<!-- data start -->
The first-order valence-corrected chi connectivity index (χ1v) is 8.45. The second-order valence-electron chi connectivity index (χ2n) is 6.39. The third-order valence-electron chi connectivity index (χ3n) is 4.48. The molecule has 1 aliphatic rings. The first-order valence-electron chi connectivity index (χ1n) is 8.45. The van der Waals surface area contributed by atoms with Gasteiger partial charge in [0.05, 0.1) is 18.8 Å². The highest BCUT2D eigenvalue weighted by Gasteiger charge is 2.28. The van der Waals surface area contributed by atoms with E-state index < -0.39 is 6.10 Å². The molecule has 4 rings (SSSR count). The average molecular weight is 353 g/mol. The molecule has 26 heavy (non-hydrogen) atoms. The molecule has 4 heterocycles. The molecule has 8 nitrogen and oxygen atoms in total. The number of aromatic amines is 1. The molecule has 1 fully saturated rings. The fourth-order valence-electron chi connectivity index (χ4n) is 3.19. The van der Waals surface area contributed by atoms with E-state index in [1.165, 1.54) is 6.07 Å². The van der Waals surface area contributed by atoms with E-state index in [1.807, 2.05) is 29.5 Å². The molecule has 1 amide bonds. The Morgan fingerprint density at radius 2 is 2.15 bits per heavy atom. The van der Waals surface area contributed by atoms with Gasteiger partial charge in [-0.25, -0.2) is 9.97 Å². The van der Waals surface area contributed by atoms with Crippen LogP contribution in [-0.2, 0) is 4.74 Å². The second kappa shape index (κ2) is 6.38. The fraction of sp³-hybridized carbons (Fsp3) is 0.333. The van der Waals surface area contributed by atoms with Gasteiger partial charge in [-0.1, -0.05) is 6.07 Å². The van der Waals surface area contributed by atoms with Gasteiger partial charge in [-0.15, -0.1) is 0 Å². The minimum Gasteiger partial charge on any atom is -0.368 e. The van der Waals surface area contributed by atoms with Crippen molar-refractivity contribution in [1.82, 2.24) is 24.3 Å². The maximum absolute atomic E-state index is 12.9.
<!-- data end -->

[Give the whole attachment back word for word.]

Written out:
The first-order valence-corrected chi connectivity index (χ1v) is 8.45. The second-order valence-electron chi connectivity index (χ2n) is 6.39. The third-order valence-electron chi connectivity index (χ3n) is 4.48. The molecule has 1 aliphatic rings. The first-order valence-electron chi connectivity index (χ1n) is 8.45. The van der Waals surface area contributed by atoms with Gasteiger partial charge in [0.05, 0.1) is 18.8 Å². The highest BCUT2D eigenvalue weighted by Gasteiger charge is 2.28. The van der Waals surface area contributed by atoms with E-state index < -0.39 is 6.10 Å². The molecule has 4 rings (SSSR count). The average molecular weight is 353 g/mol. The molecule has 26 heavy (non-hydrogen) atoms. The molecule has 4 heterocycles. The molecule has 8 nitrogen and oxygen atoms in total. The number of aromatic amines is 1. The molecule has 1 fully saturated rings. The fourth-order valence-electron chi connectivity index (χ4n) is 3.19. The van der Waals surface area contributed by atoms with E-state index in [1.165, 1.54) is 6.07 Å². The van der Waals surface area contributed by atoms with E-state index in [1.807, 2.05) is 29.5 Å². The molecule has 1 amide bonds. The Morgan fingerprint density at radius 2 is 2.15 bits per heavy atom. The van der Waals surface area contributed by atoms with Gasteiger partial charge in [-0.25, -0.2) is 9.97 Å². The van der Waals surface area contributed by atoms with Crippen LogP contribution in [-0.2, 0) is 4.74 Å². The second kappa shape index (κ2) is 6.38. The fraction of sp³-hybridized carbons (Fsp3) is 0.333. The van der Waals surface area contributed by atoms with Gasteiger partial charge in [-0.1, -0.05) is 6.07 Å². The van der Waals surface area contributed by atoms with Gasteiger partial charge in [-0.15, -0.1) is 0 Å². The minimum Gasteiger partial charge on any atom is -0.368 e. The van der Waals surface area contributed by atoms with Crippen molar-refractivity contribution in [1.82, 2.24) is 24.3 Å². The maximum absolute atomic E-state index is 12.9.